• Angiotensin-converting enzyme (ACE) inhibitors – ACE inhibitors treat high blood pressure by lowering levels of angiotensin II, a hormone that narrows blood vessels.
  • Angiotensin II receptor blockers (ARBs) – ARBs work similarly to ACE inhibitors, by blocking the narrowing effect of angiotensin II on blood vessels, lowering blood pressure.
  • Calcium channel blockers – Calcium channel blockers relax artery wall muscles, thereby widening arteries and decreasing blood pressure.

Undergoing an angioplasty

An angioplasty is a procedure that manually widens a blocked coronary artery using a balloon or laser [10]. In some angioplasties, a stent (a wire coil) may be inserted to keep the artery open.

Coronary artery bypass graft surgery (CABG)

CABG surgery can restore blood flow to the heart muscle by surgically creating an alternate path. A healthy blood vessel from the patient’s leg or chest is reinserted into the coronary circulation, bypassing the blocked artery [11].

How to prevent heart disease

Since there’s no cure for heart disease, the best way to avoid its negative impact on health is to prevent heart disease from developing in the first place.

You can reduce your risk of heart disease by [12]:

  • Quitting smoking
  • Limiting your alcohol intake
  • Following a regular exercise routine
  • Eating a healthy diet that’s low in saturated fats and rich in fruits, vegetables, whole grains, beans, and lean meat or fish
  • Managing your stress levels
  • Sleeping 7 to 9 hours a day
  • Monitoring your cholesterol levels and blood pressure
  • Treating associated health conditions, such as diabetes

Monitor your heart health from home with Everlywell

If you have questions such as, “When should I be worried about an irregular heartbeat,” or “Can you have a heart attack and not know it,” it may be time talk to a qualified healthcare provider. Adopting healthy lifestyle changes and monitoring heart disease risk factors, such as total cholesterol, HDL, calculated LDL cholesterol, triglycerides, hs-CRP, and HbA1c levels can also be helpful.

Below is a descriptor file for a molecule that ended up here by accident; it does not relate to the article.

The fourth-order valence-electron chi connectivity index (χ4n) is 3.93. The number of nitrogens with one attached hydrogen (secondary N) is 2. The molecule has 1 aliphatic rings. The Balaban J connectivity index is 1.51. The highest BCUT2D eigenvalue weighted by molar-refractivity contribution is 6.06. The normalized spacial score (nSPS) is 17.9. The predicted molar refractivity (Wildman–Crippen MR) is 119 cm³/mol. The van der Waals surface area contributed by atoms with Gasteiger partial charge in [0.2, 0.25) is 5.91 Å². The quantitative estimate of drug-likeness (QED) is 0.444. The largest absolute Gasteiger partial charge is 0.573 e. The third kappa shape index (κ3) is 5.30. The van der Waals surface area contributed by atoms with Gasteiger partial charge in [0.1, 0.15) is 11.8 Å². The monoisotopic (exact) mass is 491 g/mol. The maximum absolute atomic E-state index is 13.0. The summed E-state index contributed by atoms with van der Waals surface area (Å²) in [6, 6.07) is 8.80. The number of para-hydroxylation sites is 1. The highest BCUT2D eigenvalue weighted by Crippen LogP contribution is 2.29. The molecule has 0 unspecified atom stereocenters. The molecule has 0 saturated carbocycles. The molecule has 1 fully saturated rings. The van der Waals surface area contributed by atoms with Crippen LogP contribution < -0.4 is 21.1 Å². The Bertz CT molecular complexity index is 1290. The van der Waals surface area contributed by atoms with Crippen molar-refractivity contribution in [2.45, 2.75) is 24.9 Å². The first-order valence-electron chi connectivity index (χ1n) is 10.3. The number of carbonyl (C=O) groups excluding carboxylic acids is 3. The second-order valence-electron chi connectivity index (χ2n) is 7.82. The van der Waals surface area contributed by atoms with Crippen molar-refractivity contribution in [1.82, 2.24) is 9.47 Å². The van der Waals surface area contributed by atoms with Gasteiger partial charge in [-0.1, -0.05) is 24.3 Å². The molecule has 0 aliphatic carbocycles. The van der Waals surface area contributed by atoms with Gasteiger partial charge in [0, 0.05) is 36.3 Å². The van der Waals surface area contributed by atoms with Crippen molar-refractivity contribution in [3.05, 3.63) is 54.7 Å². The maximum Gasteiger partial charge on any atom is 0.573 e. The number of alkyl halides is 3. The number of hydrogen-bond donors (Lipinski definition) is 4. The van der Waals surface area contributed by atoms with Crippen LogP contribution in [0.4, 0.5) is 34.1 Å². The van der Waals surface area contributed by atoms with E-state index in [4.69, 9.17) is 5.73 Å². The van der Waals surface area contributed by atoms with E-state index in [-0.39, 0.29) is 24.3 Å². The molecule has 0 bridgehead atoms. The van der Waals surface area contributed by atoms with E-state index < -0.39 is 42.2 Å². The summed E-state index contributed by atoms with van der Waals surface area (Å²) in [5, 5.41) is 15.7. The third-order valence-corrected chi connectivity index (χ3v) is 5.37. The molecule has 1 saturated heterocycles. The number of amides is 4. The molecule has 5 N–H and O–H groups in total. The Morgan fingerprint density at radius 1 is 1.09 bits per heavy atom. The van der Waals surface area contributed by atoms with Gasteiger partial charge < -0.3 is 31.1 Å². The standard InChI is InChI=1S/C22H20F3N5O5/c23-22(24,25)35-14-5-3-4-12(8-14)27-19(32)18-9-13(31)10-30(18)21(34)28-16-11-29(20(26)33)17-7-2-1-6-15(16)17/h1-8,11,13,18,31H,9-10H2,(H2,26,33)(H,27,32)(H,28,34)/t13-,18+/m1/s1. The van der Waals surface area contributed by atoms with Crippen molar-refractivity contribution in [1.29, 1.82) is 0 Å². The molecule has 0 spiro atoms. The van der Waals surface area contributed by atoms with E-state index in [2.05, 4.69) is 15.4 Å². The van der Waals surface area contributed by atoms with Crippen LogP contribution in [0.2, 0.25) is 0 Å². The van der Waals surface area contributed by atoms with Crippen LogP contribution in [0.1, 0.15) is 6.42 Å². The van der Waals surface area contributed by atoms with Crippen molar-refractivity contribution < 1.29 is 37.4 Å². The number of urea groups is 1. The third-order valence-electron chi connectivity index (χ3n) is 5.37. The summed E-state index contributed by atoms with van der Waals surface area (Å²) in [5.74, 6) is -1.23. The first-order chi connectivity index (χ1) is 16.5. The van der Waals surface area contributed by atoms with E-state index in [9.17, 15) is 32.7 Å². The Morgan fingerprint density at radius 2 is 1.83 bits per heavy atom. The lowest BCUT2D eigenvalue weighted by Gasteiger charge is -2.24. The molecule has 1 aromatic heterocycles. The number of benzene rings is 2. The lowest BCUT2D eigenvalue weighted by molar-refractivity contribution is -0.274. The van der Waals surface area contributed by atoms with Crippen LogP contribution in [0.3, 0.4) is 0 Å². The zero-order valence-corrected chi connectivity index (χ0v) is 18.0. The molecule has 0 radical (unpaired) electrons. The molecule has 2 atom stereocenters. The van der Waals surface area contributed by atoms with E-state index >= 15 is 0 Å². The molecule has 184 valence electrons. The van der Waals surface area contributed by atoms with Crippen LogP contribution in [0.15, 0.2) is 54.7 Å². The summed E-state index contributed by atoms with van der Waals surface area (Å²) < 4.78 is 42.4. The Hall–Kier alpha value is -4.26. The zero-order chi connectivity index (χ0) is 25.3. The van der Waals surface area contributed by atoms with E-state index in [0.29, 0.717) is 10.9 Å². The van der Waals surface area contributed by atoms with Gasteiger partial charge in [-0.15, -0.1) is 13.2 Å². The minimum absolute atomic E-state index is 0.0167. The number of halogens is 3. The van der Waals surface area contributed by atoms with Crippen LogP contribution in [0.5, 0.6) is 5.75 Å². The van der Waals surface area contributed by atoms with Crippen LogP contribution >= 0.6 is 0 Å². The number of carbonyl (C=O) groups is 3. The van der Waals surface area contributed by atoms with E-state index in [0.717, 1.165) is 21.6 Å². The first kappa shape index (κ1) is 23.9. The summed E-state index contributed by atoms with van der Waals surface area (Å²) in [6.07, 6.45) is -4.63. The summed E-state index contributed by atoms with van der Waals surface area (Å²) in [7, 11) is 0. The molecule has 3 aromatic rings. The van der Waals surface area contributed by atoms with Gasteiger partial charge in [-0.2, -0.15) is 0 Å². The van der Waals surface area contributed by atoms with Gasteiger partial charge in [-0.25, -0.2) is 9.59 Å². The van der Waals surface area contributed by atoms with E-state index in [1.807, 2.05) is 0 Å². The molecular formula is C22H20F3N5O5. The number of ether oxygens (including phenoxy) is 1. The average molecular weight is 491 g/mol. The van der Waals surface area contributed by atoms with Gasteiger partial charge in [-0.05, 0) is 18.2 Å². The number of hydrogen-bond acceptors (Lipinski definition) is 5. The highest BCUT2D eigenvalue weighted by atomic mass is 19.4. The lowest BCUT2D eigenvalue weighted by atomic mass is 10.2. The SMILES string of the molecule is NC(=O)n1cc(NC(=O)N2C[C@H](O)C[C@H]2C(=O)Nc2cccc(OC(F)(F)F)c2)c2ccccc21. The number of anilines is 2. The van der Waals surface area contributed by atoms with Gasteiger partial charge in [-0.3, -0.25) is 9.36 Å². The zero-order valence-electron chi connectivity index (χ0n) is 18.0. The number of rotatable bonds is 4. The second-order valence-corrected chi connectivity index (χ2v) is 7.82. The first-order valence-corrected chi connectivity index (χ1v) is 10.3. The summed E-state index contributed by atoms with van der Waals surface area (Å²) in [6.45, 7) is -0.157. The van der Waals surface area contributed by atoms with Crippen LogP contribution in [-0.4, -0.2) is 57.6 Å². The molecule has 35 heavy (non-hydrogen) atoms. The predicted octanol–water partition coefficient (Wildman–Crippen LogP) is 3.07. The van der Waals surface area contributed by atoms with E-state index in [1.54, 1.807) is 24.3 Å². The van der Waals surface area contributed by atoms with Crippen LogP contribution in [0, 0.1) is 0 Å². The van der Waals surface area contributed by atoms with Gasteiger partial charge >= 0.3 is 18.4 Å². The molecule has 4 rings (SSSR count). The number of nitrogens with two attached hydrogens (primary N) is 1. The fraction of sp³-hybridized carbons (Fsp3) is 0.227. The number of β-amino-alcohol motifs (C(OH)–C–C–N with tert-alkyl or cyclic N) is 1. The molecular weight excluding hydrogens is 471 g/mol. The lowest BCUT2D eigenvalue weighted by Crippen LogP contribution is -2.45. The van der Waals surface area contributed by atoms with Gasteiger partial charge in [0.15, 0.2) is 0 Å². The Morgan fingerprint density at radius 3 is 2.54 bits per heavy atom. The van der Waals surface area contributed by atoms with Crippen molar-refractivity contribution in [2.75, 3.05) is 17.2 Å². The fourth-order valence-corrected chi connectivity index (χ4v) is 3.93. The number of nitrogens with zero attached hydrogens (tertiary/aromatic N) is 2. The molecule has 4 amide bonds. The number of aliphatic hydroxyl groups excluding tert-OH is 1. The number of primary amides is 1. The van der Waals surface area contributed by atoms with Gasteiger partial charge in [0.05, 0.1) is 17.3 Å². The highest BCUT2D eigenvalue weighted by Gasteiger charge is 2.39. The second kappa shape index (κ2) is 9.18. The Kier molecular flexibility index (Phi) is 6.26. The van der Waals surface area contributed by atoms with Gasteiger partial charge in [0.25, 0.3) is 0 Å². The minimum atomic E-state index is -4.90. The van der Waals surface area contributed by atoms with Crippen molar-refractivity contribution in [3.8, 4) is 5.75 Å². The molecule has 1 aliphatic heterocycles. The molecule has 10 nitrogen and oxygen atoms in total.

With an at-home Heart Health Test from Everlywell and a quick finger-prick, those with a personal or family history of heart disease, high cholesterol, diabetes, or high blood pressure can identify potential risk factors. The CLIA-certified results are reviewed by an independent board-certified physician and reported to you through a secure HIPAA-compliant system.

Can you have a heart attack and not know it?

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8 different types of heart disease


  1. Heart disease facts. Centers for Disease Control and Prevention. URL. Reviewed October 14, 2022. Accessed February 13, 2023.
  2. Can We Reduce Vascular Plaque Buildup? Harvard Health. URL. Published September 17, 2021. Accessed February 13, 2023.
  3. Can you cure heart disease? Cleveland Clinic. URL. Published April 13, 2022. Accessed February 13, 2023.
  4. What is coronary heart disease? National Heart, Lung, and Blood Institute. URL. Updated March 24, 2022. Accessed February 13, 2023.
  5. What is atherosclerosis? American Heart Association. URL. Reviewed November 6, 2020. Accessed February 13, 2023.
  6. What is a heart attack? National Heart, Lung, and Blood Institute. URL. Updated March 24, 2022. Accessed February 13, 2023.
  7. Heart disease. Mayo Clinic. URL. Published August 25, 2022. Accessed February 13, 2023.
  8. Heart attack. Johns Hopkins Medicine. URL. Accessed February 13, 2023.
  9. Types of heart medications. American Heart Association. URL. Reviewed January 15, 2020. Accessed February 13, 2023.
  10. Angioplasty | Balloon Angioplasty. MedlinePlus. URL. Updated November 17, 2021. Accessed February 13, 2023.
  11. Coronary artery bypass surgery. Mayo Clinic. URL. Published December 3, 2022. Accessed February 13, 2023.
  12. Understand your risks to prevent a heart attack. American Heart Association. URL. Reviewed December 6, 2022. Accessed February 13, 2023.